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Spring Pea Soup

 There isn’t one recipe from Ina Garten, aka “The Barefoot Contessa” that I haven’t loved and this is no exception. I’m not a fan of dried split pea soup. But this green pea soup has a bright, fresh taste that’s just perfect to welcome in this Spring that seemed like it would never arrive. The blast of mint in the soup turned even my “I-don’t-like-peas” daughter into a convert. Leave out the crème fraîche if you want. It’s delicious even without it. 

 

Ina Garten’s Spring Pea Soup
2 T. unsalted butter
2 cups chopped leeks, white and light green parts (2 leeks)
1 cup chopped yellow onion
4 cups chicken stock, preferably homemade
(or use vegetable stock to make it vegetarian)
5 cups freshly shelled peas or 2 (10-ounce) packages frozen peas
2/3 cup chopped fresh mint leaves, loosely packed
2 t. kosher salt
1/2 t. freshly ground black pepper
1/2 cup crème fraiche (or heavy cream)
1/2 cup chopped fresh chives
garlic croutons (optional)
Heat the butter in a large saucepan, add the leeks and onion, and cook over medium-low heat for 5 to 10 minutes, until the onion is tender. Add the chicken stock, increase the heat to high, and bring to a boil. Add the peas and cook for 3 to 5 minutes, until the peas are tender. (Frozen peas will take only 3 minutes.) Off the heat, add the mint, salt, and pepper.Puree the soup in batches: place 1 cup of soup in a blender, place the lid on top, and puree on low speed. With the blender still running, open the venthole in the lid and slowly add more soup until the blender is three-quarters full. Pour the soup into a large bowl and repeat until all the soup is pureed. Whisk in the crème fraiche and chives and taste for seasoning. Serve hot with a dollop of crème fraîche and/or chopped chives.

Ina Garten’s French Apple Tart

 Ina Garten, aka “The Barefoot Contessa” consistently writes cookbooks that contain delicious recipes that are also fail proof and easy to prepare. This French apple tart is no exception. It’s always a crowd pleaser with its buttery, flaky crust and thinly sliced apples smeared with a glaze of jelly. The recipe calls for apricot jelly, but my new favorite to brush on fruit tarts is quince jelly, since its pale color doesn’t obscure the fruit that’s below. Besides, I love the tart/sweet flavor of quince jelly.

After mixing the pastry, roll it out and cut it to the size of your cookie sheet.
Place the pastry into a cookie sheet lined with parchment paper (or a Silpat), carefully arrange the apple slices and dot with butter (stop counting calories and just enjoy this one, alright?)
When it comes out of the oven, brush some warmed quince jelly on top (or some other light colored jelly – I like orange marmalade here too.) Cut into squares and serve. A scoop of ice cream on top would not be unwelcome. Warning – This tart is highly addictive. Ciao Chow Linda shall not be held responsible if you eat the whole thing.
If you haven’t got company coming, and you’re not so good at portion control, (I wonder who that could be?) freeze most of the dough and make a couple of single serving size tarts instead, assuming you’ve got little tart pans. But even if you haven’t, you can even make them freeform. Follow the same directions, and use the same temperature. This way you might still be able to squeeze into your jeans.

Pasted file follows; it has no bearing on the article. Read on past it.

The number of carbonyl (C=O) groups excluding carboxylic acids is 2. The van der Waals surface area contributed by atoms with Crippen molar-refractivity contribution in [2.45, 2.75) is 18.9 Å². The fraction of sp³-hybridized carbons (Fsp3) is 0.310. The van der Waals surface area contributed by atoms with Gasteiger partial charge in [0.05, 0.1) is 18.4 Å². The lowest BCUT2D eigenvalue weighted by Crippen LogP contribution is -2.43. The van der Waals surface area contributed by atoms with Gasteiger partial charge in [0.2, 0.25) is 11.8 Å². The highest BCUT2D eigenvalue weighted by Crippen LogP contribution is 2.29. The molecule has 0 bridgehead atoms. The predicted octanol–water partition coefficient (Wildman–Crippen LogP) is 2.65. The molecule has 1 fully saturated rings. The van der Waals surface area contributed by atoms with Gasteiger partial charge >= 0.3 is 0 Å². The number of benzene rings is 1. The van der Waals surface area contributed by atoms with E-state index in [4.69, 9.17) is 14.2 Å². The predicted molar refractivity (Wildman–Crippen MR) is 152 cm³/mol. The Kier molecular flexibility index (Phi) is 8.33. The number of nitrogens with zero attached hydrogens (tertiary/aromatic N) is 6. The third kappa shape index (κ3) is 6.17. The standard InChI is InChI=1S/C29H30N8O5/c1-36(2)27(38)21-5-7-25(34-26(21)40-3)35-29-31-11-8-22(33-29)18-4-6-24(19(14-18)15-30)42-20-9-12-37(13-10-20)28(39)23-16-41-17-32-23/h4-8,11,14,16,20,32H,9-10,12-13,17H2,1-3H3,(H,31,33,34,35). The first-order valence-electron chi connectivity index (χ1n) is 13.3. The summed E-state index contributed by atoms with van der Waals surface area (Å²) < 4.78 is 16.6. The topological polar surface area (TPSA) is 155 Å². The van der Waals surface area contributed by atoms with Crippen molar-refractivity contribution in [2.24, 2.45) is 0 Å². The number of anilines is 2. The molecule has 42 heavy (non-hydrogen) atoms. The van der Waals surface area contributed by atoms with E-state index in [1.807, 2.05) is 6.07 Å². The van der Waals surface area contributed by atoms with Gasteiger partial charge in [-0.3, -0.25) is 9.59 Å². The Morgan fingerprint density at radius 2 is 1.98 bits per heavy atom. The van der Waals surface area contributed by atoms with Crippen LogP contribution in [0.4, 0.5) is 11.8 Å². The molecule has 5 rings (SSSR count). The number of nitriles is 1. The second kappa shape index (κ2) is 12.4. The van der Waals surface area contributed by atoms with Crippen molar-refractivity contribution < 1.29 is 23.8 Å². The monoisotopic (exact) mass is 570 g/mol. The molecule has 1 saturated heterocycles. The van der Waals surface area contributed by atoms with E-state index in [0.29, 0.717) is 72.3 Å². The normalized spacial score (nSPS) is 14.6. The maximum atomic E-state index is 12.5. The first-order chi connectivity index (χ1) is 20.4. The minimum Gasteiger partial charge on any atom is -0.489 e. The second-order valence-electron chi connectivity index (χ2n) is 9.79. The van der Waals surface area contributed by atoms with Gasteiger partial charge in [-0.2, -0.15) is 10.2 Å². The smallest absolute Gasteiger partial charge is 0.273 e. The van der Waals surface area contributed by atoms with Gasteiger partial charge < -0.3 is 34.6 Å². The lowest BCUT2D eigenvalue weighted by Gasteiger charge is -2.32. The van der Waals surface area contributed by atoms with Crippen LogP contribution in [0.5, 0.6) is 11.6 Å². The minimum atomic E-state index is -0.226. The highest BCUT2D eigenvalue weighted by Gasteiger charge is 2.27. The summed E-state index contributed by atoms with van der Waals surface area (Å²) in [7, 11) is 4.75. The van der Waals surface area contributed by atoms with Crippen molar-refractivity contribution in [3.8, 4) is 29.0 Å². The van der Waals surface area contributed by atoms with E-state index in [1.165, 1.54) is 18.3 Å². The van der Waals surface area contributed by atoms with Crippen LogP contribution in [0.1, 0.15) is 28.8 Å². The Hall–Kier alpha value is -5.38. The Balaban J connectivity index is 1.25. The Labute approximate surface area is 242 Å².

Ina Garten’s French Apple Tart
printable recipe here

Ingredients
For the pastry:
2 cups all-purpose flour
1/2 teaspoon kosher salt
1 tablespoon sugar
12 tablespoons (11/2 sticks) cold unsalted butter, diced
1/2 cup ice water
For the apples:
4 Granny Smith apples
1/2 cup sugar
4 tablespoons (1/2 stick) cold unsalted butter, small diced
1/2 cup apricot jelly or warm sieved apricot jam
2 tablespoons Calvados, rum, or water
Directions
For
the pastry, place the flour, salt, and sugar in the bowl of a food
processor fitted with the steel blade. Pulse for a few seconds to
combine. Add the butter and pulse 10 to 12 times, until the butter is in
small bits the size of peas. With the motor running, pour the ice water
down the feed tube and pulse just until the dough starts to come
together. Dump onto a floured board and knead quickly into a ball. Wrap
in plastic and refrigerate for at least 1 hour.
Preheat the oven to 400 degrees F. Line a sheet pan with parchment paper.
Roll
the dough slightly larger than 10 by 14-inches. Using a ruler and a
small knife, trim the edges. Place the dough on the prepared sheet pan
and refrigerate while you prepare the apples.
Peel the apples and
cut them in half through the stem. Remove the stems and cores with a
sharp knife and a melon baler. Slice the apples crosswise in 1/4-inch
thick slices. Place overlapping slices of apples diagonally down the
middle of the tart and continue making diagonal rows on both sides of
the first row until the pastry is covered with apple slices. (I tend not
to use the apple ends in order to make the arrangement beautiful.)
Sprinkle with the full 1/2 cup of sugar and dot with the butter.
Bake
for 45 minutes to 1 hour, until the pastry is browned and the edges of
the apples start to brown. Rotate the pan once during cooking. If the
pastry puffs up in one area, cut a little slit with a knife to let the
air out. Don’t worry! The apple juices will burn in the pan but the tart
will be fine! When the tart’s done, heat the apricot jelly together
with the Calvados and brush the apples and the pastry completely with
the jelly mixture. Loosen the tart with a metal spatula so it doesn’t
stick to the paper. Allow to cool and serve warm or at room temperature.